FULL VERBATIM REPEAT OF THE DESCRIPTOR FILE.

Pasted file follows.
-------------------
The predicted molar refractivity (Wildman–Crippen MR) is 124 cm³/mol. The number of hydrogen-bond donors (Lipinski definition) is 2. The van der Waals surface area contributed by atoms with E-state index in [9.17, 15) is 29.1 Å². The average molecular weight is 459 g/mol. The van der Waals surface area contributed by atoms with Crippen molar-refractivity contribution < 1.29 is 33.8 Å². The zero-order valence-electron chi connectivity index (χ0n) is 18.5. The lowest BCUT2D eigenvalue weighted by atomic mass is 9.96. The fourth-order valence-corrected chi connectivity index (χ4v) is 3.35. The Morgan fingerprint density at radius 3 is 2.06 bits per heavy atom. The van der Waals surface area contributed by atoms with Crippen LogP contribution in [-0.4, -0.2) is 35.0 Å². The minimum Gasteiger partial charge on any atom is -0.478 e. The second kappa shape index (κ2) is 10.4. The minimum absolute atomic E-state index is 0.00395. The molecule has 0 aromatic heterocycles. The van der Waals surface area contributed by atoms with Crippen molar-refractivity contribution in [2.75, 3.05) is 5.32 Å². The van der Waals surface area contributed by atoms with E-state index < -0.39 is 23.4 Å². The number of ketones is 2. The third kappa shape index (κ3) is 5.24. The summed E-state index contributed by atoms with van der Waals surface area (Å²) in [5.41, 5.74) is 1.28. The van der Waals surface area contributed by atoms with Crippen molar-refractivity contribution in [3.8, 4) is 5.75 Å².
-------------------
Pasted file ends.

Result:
The predicted molar refractivity (Wildman–Crippen MR) is 124 cm³/mol. The number of hydrogen-bond donors (Lipinski definition) is 2. The van der Waals surface area contributed by atoms with E-state index in [9.17, 15) is 29.1 Å². The average molecular weight is 459 g/mol. The van der Waals surface area contributed by atoms with Crippen molar-refractivity contribution < 1.29 is 33.8 Å². The zero-order valence-electron chi connectivity index (χ0n) is 18.5. The lowest BCUT2D eigenvalue weighted by atomic mass is 9.96. The fourth-order valence-corrected chi connectivity index (χ4v) is 3.35. The Morgan fingerprint density at radius 3 is 2.06 bits per heavy atom. The van der Waals surface area contributed by atoms with Crippen LogP contribution in [-0.4, -0.2) is 35.0 Å². The minimum Gasteiger partial charge on any atom is -0.478 e. The second kappa shape index (κ2) is 10.4. The minimum absolute atomic E-state index is 0.00395. The molecule has 0 aromatic heterocycles. The van der Waals surface area contributed by atoms with Crippen molar-refractivity contribution in [2.75, 3.05) is 5.32 Å². The van der Waals surface area contributed by atoms with E-state index < -0.39 is 23.4 Å². The number of ketones is 2. The third kappa shape index (κ3) is 5.24. The summed E-state index contributed by atoms with van der Waals surface area (Å²) in [5.41, 5.74) is 1.28. The van der Waals surface area contributed by atoms with Crippen molar-refractivity contribution in [3.8, 4) is 5.75 Å².